Today was our free day. We shared a cab with Bruce and Karen and went to the Mercado Hidalgo about 10:30 this morning. The cab driver would return at 3:00 PM and pick us up where he dropped us off.
The Mercado is a large building that was originally built as a railroad station to celebrate the centennial of Mexico’s Independence. Construction of the huge building began in 1905. Alexander Gustave Eiffel (the Eiffel Tower guy) designed the clock tower portion of the wrought iron, domed ceiling complex. Unfortunately, things do not always work out as intended and by the time the building was completed in 1910 the plans for the railroad to Guanajuato were nixed. This left the people of Guanajuato with a very large train station but with no tracks or trains. A big PR program was undertaken by Porfirio Diaz (president of Mexico at the time) and the empty building was transformed into a market place for the local citizens.
Crammed inside the Mercado is a mish-mash of stalls and booths that are separated by narrow aisles crowded with people. The booths seem too small to hold the vast quantity of goods packed into each one. The ground level of the Mercado is comprised mostly of food items such as fruits, vegetables, meats, breads, beverages, and many different kinds of cooked foods. The stalls on the upper level sell all kinds of souvenirs such as pottery, T-shirts, toys, leather goods, jewelry, and many other trinkets and touristy kinds of items. A lot of the stalls have some of the same stuff for sale and if you shop around you may find a better price. The only thing Carol Ann and I bought in the Mercado were four bananas for $5 pesos (about 35 cents US).
After looking around in the Mercado for a while we decided to walk the five or so blocks to the Plaza we had been in yesterday. The shops and restaurants in that area are a bit more upscale than those around the Mercado. We had a very nice lunch at a sidewalk café and then just ambled around, in and out of shops and trying not to get run over by autos or pedestrians. I took off on my own for a little while and explored some of the many narrow alleys and passageways in which I found a lot of photo ops. The city is very clean, has cobblestone streets, and the buildings are bright and colorful.
While the four of us were in town we ran into Bob and Billie, Michel and Ellen, and the same three rug sellers that we have seen for the previous two days. I bought a machete that is 3 feet long and sharpened on both sides. It is a wicked looking piece of steel. The lady in the hardware store wrapped it up in newspaper and tape; otherwise I might have been arrested for walking around with an "unconcealed" weapon.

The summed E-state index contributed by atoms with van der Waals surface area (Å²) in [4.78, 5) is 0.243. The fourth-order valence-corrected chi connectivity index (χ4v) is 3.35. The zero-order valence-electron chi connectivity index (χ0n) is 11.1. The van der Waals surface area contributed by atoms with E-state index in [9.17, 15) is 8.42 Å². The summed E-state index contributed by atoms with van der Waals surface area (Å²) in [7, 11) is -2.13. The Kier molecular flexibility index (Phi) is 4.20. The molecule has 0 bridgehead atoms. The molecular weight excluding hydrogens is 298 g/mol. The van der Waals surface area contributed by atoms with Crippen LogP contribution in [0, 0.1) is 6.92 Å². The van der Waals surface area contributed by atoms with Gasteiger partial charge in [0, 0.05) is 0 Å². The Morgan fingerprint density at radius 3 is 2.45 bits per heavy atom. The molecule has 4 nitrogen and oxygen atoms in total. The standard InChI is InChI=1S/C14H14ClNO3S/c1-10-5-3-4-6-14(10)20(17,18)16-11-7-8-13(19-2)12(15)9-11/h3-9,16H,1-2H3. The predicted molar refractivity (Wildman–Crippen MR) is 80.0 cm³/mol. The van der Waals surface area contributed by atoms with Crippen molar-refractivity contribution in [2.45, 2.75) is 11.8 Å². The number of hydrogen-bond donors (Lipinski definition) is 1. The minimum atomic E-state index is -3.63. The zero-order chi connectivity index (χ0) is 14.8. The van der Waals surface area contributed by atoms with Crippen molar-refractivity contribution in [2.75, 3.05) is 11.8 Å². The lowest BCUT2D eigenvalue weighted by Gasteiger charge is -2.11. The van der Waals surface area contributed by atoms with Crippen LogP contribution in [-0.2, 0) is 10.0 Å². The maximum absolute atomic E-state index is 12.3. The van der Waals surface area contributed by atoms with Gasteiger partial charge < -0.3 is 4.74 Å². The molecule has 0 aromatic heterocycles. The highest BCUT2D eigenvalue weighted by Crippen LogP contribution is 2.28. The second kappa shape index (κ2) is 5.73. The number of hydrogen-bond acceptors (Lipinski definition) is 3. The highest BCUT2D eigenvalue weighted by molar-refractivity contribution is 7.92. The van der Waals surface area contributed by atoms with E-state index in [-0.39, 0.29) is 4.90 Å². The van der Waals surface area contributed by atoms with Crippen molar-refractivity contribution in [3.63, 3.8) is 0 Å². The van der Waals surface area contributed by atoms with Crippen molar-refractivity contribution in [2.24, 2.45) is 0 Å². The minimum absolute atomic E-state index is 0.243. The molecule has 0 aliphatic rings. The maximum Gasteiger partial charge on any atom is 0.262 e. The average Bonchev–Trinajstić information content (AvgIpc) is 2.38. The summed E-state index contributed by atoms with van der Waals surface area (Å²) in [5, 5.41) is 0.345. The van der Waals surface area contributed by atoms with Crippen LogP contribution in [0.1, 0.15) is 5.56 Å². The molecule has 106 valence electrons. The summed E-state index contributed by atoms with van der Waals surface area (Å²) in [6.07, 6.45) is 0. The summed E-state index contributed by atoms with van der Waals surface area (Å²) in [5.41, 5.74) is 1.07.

The cab driver met us as arranged and we were back at the RV park before 3:30 PM. The briefing for tomorrow’s drive was at 5:00 PM and our “Goodbye Mexico” dinner at 6:00 PM in the RV park’s restaurant. We had margaritas and were entertained by a four-piece Mexican band. The dinner was one of the best we have had on the trip. There was some dancing, toasting, and a lot of laughing and fun. Tomorrow we leave at 8:00 AM for a drive of almost 300 miles to the Paradero San Pedro, which is a very large truck and tourist stop with a 24-hour restaurant, game room, shop, and an on-the-premises police station for security.
We will be dry camping (no hook-ups) in the back of the parking lot and back on the road early the next morning. Butch and Cathy are trying to arrange a police escort for the last day of our trip, as we will once again be driving through bandito territory. No tourist have been killed on this highway since last February so we should be OK. But, who knows, there is still time for more adventure before crossing the border! Keep your fingers crossed for us.
I got more news about the car today. The last I heard was that they had gotten the last part needed and the repairs would be completed by today. Today they said they were waiting on a “few” more parts so we have no idea when we will get our car back. We may end up staying in Harlingen, TX a little longer than we had originally thought.